CS 112 Project 8: Queues (and Stacks)
- Practice building Queue operations.
- Use a Stack and a Queue to solve a problem
- Practice using exceptions.
This week's project is a single person project.
The project is to:
As usual, you should use test-driven development to accomplish these tasks.
- Convert your Queue into a template.
- Add a new method to your ArrayQueue class:
that changes the capacity of aQueue to newCapacity.
(This is much trickier than Stack::setCapacity():
if newCapacity is zero OR
newCapacity or < getSize(),
setCapacity() should throw an exception;
otherwise, it should allocate a new array with the new capacity,
copy the values from the old array into the new array,
and deallocate the old array.)
To help you see all the things that can go wrong,
you should make certain your method passes all the tests in
this test method
before working on the rest of the project.
- Use your Stack<Item> and ArrayQueue<Item> to solve a problem.
You are to design and build a palindrome detector class.
For our purposes, a palindrome is a line of text in which the alphabet characters
are the same when read forwards and backwards.
For example, the lines:
Madam, I'm Adam.
A man, a plan, a canal, Panama!
are both palindromes.
Your palindrome detector is to read an input file and create an output file
that is an exact copy of the input file, except that 3 asterisks (***)
are printed at the end of each line that is a palindrome.
Thus, if the input file contained the two lines above,
the output file should contain:
Madam, I'm Adam. ***
A man, a plan, a canal, Panama! ***
Your class constructor should accept and save the names of the
input and output files.
To accomplish this, your class should provide
a detectPalindromes() method that
opens streams to the input and output files,
processes the input file line-by-line,
and produces the corresponding output file.
(Hint: use getline() to read a line into a string,
immediately write that string to the output file,
then process the string character-by-character.)
Don't forget to close the streams at the end of this method.
To "process" a given string str,
your checker should call an isPalindrome(str) method that
returns true or false based on whether or not
str is a palindrome.
This method should process the string character-by character, as
This algorithm works because a stack is a LIFO structure while a queue is a FIFO structure.
When we have added the characters from a line to each structure, popping the stack
gives us the line's last character on the line, while removing from a queue gives us the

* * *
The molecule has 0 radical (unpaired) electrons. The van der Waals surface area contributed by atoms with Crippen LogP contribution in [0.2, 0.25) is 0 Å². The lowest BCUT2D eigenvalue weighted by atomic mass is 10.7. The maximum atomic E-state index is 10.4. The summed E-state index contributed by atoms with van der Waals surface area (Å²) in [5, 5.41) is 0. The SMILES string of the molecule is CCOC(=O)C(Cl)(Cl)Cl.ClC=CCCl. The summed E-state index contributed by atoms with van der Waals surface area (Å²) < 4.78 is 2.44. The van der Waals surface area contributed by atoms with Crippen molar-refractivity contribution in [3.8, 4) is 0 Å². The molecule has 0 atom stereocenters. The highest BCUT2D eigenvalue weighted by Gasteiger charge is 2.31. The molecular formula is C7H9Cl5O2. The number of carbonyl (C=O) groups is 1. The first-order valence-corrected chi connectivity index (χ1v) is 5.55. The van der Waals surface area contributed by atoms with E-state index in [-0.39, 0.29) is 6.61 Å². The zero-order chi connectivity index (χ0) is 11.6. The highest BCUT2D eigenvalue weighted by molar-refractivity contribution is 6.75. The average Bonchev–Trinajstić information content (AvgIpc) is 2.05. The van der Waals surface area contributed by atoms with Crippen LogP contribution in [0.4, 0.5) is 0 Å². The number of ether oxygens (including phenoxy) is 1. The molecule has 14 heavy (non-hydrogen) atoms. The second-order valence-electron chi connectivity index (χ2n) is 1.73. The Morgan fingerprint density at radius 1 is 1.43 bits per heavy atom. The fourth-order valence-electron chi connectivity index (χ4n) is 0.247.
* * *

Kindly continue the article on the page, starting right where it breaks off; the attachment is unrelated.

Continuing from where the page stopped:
line's first character.
As soon as we find a mismatch in these characters, we know the line is not a palindrome;
However, if we reach the bottom of the stack and the end of the queue without finding any
mismatch, then we have a palindrome.
For each character in the string:
If that character is a letter, your program should:
- convert it to lower case;
- push it onto a stack; and
- append it to a queue.
When the string's characters have been loaded into the stack and queue,
repeat these steps until the stack and queue are empty:
- Pop a char from the stack into ch1;
- Remove a char from the queue into ch2;
- If ch1 and ch2 are different,
then return false (the line is not a palindrome);
- Return true.
The twist is that for each line to be processed,
your method should define your stack and queue
with initial capacities of 1.
You are to "wrap" the push() and append()
calls in try-catch blocks.
If either throws an exception (because the structure is full),
your exception-handler code should:
- Use setCapacity() and getCapacity() to
double the structure's capacity; and
- Invoke push() and append() again to push/append
the character onto the (now larger) structure.
There is one special case to cover:
a blank line can (trivially) be considered to be a palindrome,
but we will not do so -- your class should not mark blank lines
You may find some of the
functions in the <cctype> library
to be useful for this project.
As always, if you get to the point where you cannot figure out what is wrong,
use the debugger, as it will let you trace the execution of your code
one step at a time!
You should use test-driven development to build your class.
Write a test class and strong test-methods for the methods
in your palindrome detector class.
When your palindrome detector passes all of your tests, try it on this
as a final test.
Our grader will be using it to test your program.
A hard copy of this grade sheet,
attached to a hard copy of a
script file that lists the files in
your project, shows that it compiles/links correctly, and shows it correctly
running and providing the required functionality.
An electronic copy of your project, in your
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